I like Feats like Skill Training and Ritual Caster. Stuff that gives you new abilities/access to new things, or that let you replace STR with DEX in Melée and such.
 

Sammael

Adventurer
Feats should never grant flat, boring numerical bonuses. Rerolls are much better.

Alertness: when someone tries to sneak past you, he must roll the check twice and take the lower value.

Improved Initiative: when rolling for initiative, roll twice and take the better value.

Additionally, they should grant cool abilities that are not specific to one particular class.

Aftersight: Once per day, you may call upon this mystic ability to glimpse at the past events that occurred at your current location.

Animal Affinity: Non-predatory animals always start with a friendly attitude towards you and will not run or flee unless threatened.

Educated: You can retry a failed lore skill check once per encounter. If you have access to a library while attempting a lore skill check, your equipment bonus is doubled. You also gain one contact from the world of academics (typically one of your mentors).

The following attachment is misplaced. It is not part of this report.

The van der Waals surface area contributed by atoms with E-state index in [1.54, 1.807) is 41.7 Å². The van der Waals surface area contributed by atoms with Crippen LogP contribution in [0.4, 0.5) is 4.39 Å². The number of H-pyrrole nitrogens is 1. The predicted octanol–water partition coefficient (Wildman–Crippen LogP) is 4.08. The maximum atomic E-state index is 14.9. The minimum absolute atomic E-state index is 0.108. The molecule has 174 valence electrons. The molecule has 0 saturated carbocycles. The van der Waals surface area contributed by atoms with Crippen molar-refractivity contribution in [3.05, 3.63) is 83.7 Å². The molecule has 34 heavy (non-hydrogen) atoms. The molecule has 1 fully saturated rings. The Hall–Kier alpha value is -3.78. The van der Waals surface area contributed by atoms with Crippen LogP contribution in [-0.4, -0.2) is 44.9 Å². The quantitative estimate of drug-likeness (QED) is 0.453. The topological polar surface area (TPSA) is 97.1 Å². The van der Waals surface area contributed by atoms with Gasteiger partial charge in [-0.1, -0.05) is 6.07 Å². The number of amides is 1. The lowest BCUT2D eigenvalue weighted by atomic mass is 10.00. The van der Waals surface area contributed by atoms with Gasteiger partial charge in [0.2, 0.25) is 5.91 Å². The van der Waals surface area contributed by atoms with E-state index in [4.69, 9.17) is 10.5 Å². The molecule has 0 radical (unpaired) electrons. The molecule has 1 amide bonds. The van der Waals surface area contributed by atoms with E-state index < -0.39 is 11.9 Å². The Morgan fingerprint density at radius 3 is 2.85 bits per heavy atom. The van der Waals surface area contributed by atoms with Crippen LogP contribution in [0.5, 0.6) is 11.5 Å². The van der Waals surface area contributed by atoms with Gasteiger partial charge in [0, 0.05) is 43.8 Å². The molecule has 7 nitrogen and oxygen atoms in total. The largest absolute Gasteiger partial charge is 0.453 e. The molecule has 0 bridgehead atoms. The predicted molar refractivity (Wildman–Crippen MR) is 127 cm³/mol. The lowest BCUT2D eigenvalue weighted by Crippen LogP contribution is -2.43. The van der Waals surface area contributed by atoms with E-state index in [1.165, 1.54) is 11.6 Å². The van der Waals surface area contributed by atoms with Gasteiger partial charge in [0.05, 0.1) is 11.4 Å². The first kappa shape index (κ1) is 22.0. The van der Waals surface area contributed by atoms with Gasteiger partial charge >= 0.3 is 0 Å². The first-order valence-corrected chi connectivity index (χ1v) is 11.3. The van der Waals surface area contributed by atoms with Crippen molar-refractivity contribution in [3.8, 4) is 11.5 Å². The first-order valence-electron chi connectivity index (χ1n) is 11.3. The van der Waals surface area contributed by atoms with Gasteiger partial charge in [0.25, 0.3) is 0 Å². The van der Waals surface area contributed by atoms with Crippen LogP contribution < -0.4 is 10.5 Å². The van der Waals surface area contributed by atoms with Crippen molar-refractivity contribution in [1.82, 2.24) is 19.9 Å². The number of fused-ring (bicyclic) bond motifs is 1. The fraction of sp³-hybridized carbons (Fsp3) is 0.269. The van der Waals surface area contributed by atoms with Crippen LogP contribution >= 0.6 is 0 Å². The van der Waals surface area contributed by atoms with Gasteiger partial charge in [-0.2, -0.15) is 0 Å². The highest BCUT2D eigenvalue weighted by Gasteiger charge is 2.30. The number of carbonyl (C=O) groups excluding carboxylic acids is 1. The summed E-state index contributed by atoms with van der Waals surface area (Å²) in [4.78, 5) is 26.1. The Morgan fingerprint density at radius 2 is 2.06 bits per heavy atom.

Granted, some of the above examples may fit the 5E concept of themes better. We'll see.
 

1of3

Explorer
I agree that special mechanics and plain bonuses shouldn't be in the same category.

Actually I was hoping that in 4e they would put all the special mechanics into powers and make the feats simple bonuses. In the end, the opposite happened. Feats modifying powers and class features.

That's especially bad, because these feats fail to illustrate the character, while making characters more individual was the basic idea. So my Ranger is a Lethal Hunter. Isn't that the whole idea of being a Ranger? My fighter can push people, when the mark triggers. How does that change the appearance and flavor of my fighter?

Those modifications to standard features just might work but not in this framework. It's OK for, say, the Guardsmen of Schnackpuk to do fancy stuff with their shields. So tell me about Schnackpuck and its Guardmen and only then how they push people on triggered marks. And call that crunchy bit Schnackpuk Guard Training.
 

Grazzt

Demon Lord
Feats should never grant flat, boring numerical bonuses. Rerolls are much better.

Agreed. That's one thing I liked about SW Saga was that some racial features and feats granted rerolls instead of +x. And people like rolling dice, so it works out well.
 

I like Feats like Skill Training and Ritual Caster. Stuff that gives you new abilities/access to new things, or that let you replace STR with DEX in Melée and such.
While I agree that feats should be more like Skill Training and Ritual Caster, I always thought that the Weapon Finesse feat in itself was always a Feat Tax for Rogues and many of those character types.